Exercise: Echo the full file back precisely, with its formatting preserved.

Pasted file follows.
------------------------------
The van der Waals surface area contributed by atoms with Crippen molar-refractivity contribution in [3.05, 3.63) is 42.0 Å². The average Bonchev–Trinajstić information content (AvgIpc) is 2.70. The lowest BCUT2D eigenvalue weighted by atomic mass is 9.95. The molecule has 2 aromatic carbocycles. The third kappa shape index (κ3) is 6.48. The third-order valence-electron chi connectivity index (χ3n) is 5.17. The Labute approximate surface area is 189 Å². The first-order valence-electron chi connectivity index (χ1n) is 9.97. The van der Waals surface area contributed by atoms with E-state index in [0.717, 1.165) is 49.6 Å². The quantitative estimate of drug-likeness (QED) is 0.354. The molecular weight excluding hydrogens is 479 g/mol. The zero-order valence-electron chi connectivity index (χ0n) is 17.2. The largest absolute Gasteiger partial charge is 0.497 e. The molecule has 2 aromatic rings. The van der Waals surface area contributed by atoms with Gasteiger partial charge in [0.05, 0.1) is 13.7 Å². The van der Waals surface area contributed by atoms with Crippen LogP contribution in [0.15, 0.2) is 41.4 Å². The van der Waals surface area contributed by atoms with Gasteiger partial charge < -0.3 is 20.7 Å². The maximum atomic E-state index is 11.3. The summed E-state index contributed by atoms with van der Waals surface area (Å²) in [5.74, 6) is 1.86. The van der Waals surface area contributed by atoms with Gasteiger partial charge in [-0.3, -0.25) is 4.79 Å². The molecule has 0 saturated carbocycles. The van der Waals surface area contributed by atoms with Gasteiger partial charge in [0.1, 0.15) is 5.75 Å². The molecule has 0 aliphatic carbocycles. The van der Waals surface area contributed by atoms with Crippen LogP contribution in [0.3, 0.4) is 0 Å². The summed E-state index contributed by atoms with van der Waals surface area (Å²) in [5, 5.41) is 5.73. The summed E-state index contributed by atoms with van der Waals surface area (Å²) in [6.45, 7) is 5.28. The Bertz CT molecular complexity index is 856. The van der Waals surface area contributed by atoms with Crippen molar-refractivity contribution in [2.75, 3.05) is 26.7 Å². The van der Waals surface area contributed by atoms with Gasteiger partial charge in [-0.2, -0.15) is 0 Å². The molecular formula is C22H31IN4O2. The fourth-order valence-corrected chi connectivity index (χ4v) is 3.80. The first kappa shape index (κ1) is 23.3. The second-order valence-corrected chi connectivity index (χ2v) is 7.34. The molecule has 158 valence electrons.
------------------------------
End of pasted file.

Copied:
The van der Waals surface area contributed by atoms with Crippen molar-refractivity contribution in [3.05, 3.63) is 42.0 Å². The average Bonchev–Trinajstić information content (AvgIpc) is 2.70. The lowest BCUT2D eigenvalue weighted by atomic mass is 9.95. The molecule has 2 aromatic carbocycles. The third kappa shape index (κ3) is 6.48. The third-order valence-electron chi connectivity index (χ3n) is 5.17. The Labute approximate surface area is 189 Å². The first-order valence-electron chi connectivity index (χ1n) is 9.97. The van der Waals surface area contributed by atoms with E-state index in [0.717, 1.165) is 49.6 Å². The quantitative estimate of drug-likeness (QED) is 0.354. The molecular weight excluding hydrogens is 479 g/mol. The zero-order valence-electron chi connectivity index (χ0n) is 17.2. The largest absolute Gasteiger partial charge is 0.497 e. The molecule has 2 aromatic rings. The van der Waals surface area contributed by atoms with Gasteiger partial charge in [0.05, 0.1) is 13.7 Å². The van der Waals surface area contributed by atoms with Crippen LogP contribution in [0.15, 0.2) is 41.4 Å². The van der Waals surface area contributed by atoms with Gasteiger partial charge < -0.3 is 20.7 Å². The maximum atomic E-state index is 11.3. The summed E-state index contributed by atoms with van der Waals surface area (Å²) in [5.74, 6) is 1.86. The van der Waals surface area contributed by atoms with Gasteiger partial charge in [-0.3, -0.25) is 4.79 Å². The molecule has 0 saturated carbocycles. The van der Waals surface area contributed by atoms with Gasteiger partial charge in [0.1, 0.15) is 5.75 Å². The molecule has 0 aliphatic carbocycles. The van der Waals surface area contributed by atoms with Crippen LogP contribution in [0.3, 0.4) is 0 Å². The summed E-state index contributed by atoms with van der Waals surface area (Å²) in [5, 5.41) is 5.73. The summed E-state index contributed by atoms with van der Waals surface area (Å²) in [6.45, 7) is 5.28. The Bertz CT molecular complexity index is 856. The van der Waals surface area contributed by atoms with Crippen molar-refractivity contribution in [2.75, 3.05) is 26.7 Å². The van der Waals surface area contributed by atoms with Gasteiger partial charge in [-0.2, -0.15) is 0 Å². The molecular formula is C22H31IN4O2. The fourth-order valence-corrected chi connectivity index (χ4v) is 3.80. The first kappa shape index (κ1) is 23.3. The second-order valence-corrected chi connectivity index (χ2v) is 7.34. The molecule has 158 valence electrons.